HealthConnect is a national initiative supported by the Federal Government. Tasmania and South Australia are the first two states to introduce the new communication system.

Launceston GP Jennifer Barker welcomed its launch.

"GPs are always busy and it is good to know that we are moving beyond the trials to the implementation stage," she said.”

This exciting innovation is the so called Electronic Notification of Hospital Events (ENHE) project, where a fax or e-mail is sent to a GP, with the patient’s permission, to let them know their patient has been admitted or discharged from Hospital. No clinical information is sent – just an administrative notification.

Flush with the success of this awesomely complex project a new project has been commenced. This time the discharge notification will also have the discharge medications listed. The scale of the advance has meant the project is now termed the Patient Discharge Medication Record pilot (PDMR).

To quote the project site “The PDMR that is sent to the GP will contain comprehensive medication details, and will have a multi-disciplinary focus, allowing notes from doctors, allied health, and nursing staff to be added.” This project is at present just a future and no time line or additional information has been made available as yet. We will wait and see!

HealthConnect Tasmania is also involved in projects that have nurses communicate warfarin test results to GPs so they can adjust dosage, a GP Assist Call Centre to divert calls from the public to the right information source, and the use of laptops for the ambulance staff to record their transport details (a copy of an already operational Melbourne system).

The recently published 2006/07 Health Connect Tasmania work plan (dated 22/11/2006) bring tears to the eyes in terms of vagueness and obfuscation – as virtually all HealthConnect documentation has done since the end of 2004.

HealthConnect Tasmania Work Program 2006-07

In 2006-07 the HealthConnect Tasmania work program is progressing in three key areas:

• HealthConnect Tasmania Core Activities, including: eHealth promotion and communications, eHealth governance and evaluation, eHealth policy, planning and support, and eHealth core systems and services;

• HealthConnect Tasmania Partnerships which is largely the management and expansion of the HealthConnect Tasmania Outposted Officers program within key stakeholder organisations; and

• HealthConnect Tasmania Sponsored Projects, a program of projects which are collectively progressing the national outcome, “enabling health care providers to have access to a broader range of information through standardised secure electronic communication”.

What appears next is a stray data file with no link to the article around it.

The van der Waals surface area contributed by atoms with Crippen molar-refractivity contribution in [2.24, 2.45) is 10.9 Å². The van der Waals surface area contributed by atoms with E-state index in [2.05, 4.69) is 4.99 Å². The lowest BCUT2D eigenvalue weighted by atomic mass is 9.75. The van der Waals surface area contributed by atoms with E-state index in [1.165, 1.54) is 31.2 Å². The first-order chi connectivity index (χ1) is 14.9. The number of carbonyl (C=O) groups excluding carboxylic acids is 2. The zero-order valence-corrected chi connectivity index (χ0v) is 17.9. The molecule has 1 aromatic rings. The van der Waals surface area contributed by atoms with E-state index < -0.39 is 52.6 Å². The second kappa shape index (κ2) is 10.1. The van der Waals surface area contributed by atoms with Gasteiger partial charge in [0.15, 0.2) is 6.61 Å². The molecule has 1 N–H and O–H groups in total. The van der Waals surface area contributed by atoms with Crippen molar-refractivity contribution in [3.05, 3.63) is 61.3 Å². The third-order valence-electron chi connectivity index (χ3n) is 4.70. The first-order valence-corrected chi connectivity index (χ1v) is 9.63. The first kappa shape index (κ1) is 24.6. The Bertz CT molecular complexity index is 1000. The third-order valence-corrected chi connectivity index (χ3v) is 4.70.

It is hard to know just why this was published when the period affected is already half over. Typically plans are finalised and published before they commence. It is even harder to know just what all this actually means!

Again we find the HealthConnect banner being used to fund and sponsor conducting trivial, non-standardised, repetitive and utterly non-innovative projects. The lack of strategic direction and national value is really appalling and very sad.

As a final note, it is clear the HealthConnect web site, while updated regularly, has not been reviewed for content currency in a while. It is still – as of early December 2006 - extolling the virtues of the Medicare Smartcard – oblivious to the fact this has apparently been abandoned in favour of Joe Hockey’s Access Card months ago.

Overall these two posts have described a dramatic fall back and withdrawal of the Federal Government from old HealthConnect the vision and a sad collection of trivially simple, non-standardised, non-scalable projects which seem to have little intrinsic value and which lead essentially no-where. The $128 Million of funding supposedly spent on all this could surely have been much better spent than this.

The NT Point to Point Project (using Argus) is the only slightly bright light, despite its possible flaws, on a very dark landscape.

David.

2 comments:

Anonymous said...

www.extensia.com.au - see Brisbane Southside - funny how this HealthConnect project ALWAYS, ALWAYS is passed over.
Implemented the national HealthConnect architecture at the time and is based on the ONLY OpenEHR server available to date !!

Aus HIT Man said...

It is important to note that The Brisbane Southside HealthConnect Trial is just that, - a trial - not an implementation project as are the projects reviewed as far as I know.

The trial also assessed and implemented a now obsolete HealthConnect architecture. To date I have yet to see any evaluation of the trial ( I suppose its secret like most of the other HC trial evaluations) and it is well known the architecture is very unlikely to be proceeded with.

We all look forward to the evaluation report and an announcement of the implementation plan for the DSTC / Extensia architecture at an appropriate scale and involving appropriate numbers.

Any factual update (not marketing gloss and spin) would be gratefully received and posted on the blog in due course.

David.